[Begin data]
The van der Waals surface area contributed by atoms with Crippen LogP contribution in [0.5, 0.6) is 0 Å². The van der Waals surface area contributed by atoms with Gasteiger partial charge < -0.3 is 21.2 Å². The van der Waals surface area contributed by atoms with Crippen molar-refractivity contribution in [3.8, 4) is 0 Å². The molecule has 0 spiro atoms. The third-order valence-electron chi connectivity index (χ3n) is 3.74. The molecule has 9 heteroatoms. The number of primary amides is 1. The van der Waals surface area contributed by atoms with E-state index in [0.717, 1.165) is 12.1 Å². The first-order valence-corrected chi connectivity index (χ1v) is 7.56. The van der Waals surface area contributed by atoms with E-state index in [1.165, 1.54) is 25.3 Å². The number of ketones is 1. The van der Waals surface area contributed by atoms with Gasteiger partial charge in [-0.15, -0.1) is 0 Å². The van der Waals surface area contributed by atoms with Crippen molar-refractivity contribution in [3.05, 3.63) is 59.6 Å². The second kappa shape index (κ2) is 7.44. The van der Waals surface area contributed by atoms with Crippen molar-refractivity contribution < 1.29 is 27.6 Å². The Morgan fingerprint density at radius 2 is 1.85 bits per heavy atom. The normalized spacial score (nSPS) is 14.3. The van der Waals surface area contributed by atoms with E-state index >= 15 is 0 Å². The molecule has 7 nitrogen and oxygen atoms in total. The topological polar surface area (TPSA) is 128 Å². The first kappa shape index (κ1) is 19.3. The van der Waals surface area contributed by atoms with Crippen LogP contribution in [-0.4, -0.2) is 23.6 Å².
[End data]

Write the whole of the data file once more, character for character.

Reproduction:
The van der Waals surface area contributed by atoms with Crippen LogP contribution in [0.5, 0.6) is 0 Å². The van der Waals surface area contributed by atoms with Gasteiger partial charge < -0.3 is 21.2 Å². The van der Waals surface area contributed by atoms with Crippen molar-refractivity contribution in [3.8, 4) is 0 Å². The molecule has 0 spiro atoms. The third-order valence-electron chi connectivity index (χ3n) is 3.74. The molecule has 9 heteroatoms. The number of primary amides is 1. The van der Waals surface area contributed by atoms with E-state index in [0.717, 1.165) is 12.1 Å². The first-order valence-corrected chi connectivity index (χ1v) is 7.56. The van der Waals surface area contributed by atoms with E-state index in [1.165, 1.54) is 25.3 Å². The number of ketones is 1. The van der Waals surface area contributed by atoms with Gasteiger partial charge in [-0.15, -0.1) is 0 Å². The van der Waals surface area contributed by atoms with Crippen molar-refractivity contribution in [3.05, 3.63) is 59.6 Å². The second kappa shape index (κ2) is 7.44. The van der Waals surface area contributed by atoms with Crippen molar-refractivity contribution < 1.29 is 27.6 Å². The Morgan fingerprint density at radius 2 is 1.85 bits per heavy atom. The normalized spacial score (nSPS) is 14.3. The van der Waals surface area contributed by atoms with E-state index >= 15 is 0 Å². The molecule has 7 nitrogen and oxygen atoms in total. The topological polar surface area (TPSA) is 128 Å². The first kappa shape index (κ1) is 19.3. The van der Waals surface area contributed by atoms with Crippen LogP contribution in [-0.4, -0.2) is 23.6 Å².